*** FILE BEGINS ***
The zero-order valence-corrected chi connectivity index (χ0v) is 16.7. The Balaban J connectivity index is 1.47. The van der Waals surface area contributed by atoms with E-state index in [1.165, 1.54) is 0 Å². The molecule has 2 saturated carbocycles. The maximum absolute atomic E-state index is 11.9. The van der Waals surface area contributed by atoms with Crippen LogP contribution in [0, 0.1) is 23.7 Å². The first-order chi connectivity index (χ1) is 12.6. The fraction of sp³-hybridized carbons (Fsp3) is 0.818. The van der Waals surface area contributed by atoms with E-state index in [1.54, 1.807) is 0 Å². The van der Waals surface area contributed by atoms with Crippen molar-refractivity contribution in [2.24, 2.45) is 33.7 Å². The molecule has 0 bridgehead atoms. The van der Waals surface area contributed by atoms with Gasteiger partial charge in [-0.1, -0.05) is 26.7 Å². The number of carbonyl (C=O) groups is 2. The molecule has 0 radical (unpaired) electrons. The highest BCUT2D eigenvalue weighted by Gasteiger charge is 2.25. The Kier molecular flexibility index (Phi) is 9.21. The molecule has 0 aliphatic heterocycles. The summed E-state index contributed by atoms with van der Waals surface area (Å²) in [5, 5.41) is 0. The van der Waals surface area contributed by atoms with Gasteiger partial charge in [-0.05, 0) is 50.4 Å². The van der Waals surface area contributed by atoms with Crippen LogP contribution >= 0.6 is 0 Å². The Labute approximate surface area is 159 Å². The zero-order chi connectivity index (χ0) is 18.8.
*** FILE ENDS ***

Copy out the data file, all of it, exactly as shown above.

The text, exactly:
The zero-order valence-corrected chi connectivity index (χ0v) is 16.7. The Balaban J connectivity index is 1.47. The van der Waals surface area contributed by atoms with E-state index in [1.165, 1.54) is 0 Å². The molecule has 2 saturated carbocycles. The maximum absolute atomic E-state index is 11.9. The van der Waals surface area contributed by atoms with Crippen LogP contribution in [0, 0.1) is 23.7 Å². The first-order chi connectivity index (χ1) is 12.6. The fraction of sp³-hybridized carbons (Fsp3) is 0.818. The van der Waals surface area contributed by atoms with E-state index in [1.54, 1.807) is 0 Å². The van der Waals surface area contributed by atoms with Crippen molar-refractivity contribution in [2.24, 2.45) is 33.7 Å². The molecule has 0 bridgehead atoms. The van der Waals surface area contributed by atoms with Gasteiger partial charge in [-0.1, -0.05) is 26.7 Å². The number of carbonyl (C=O) groups is 2. The molecule has 0 radical (unpaired) electrons. The highest BCUT2D eigenvalue weighted by Gasteiger charge is 2.25. The Kier molecular flexibility index (Phi) is 9.21. The molecule has 0 aliphatic heterocycles. The summed E-state index contributed by atoms with van der Waals surface area (Å²) in [5, 5.41) is 0. The van der Waals surface area contributed by atoms with Gasteiger partial charge in [-0.05, 0) is 50.4 Å². The van der Waals surface area contributed by atoms with Crippen LogP contribution >= 0.6 is 0 Å². The Labute approximate surface area is 159 Å². The zero-order chi connectivity index (χ0) is 18.8.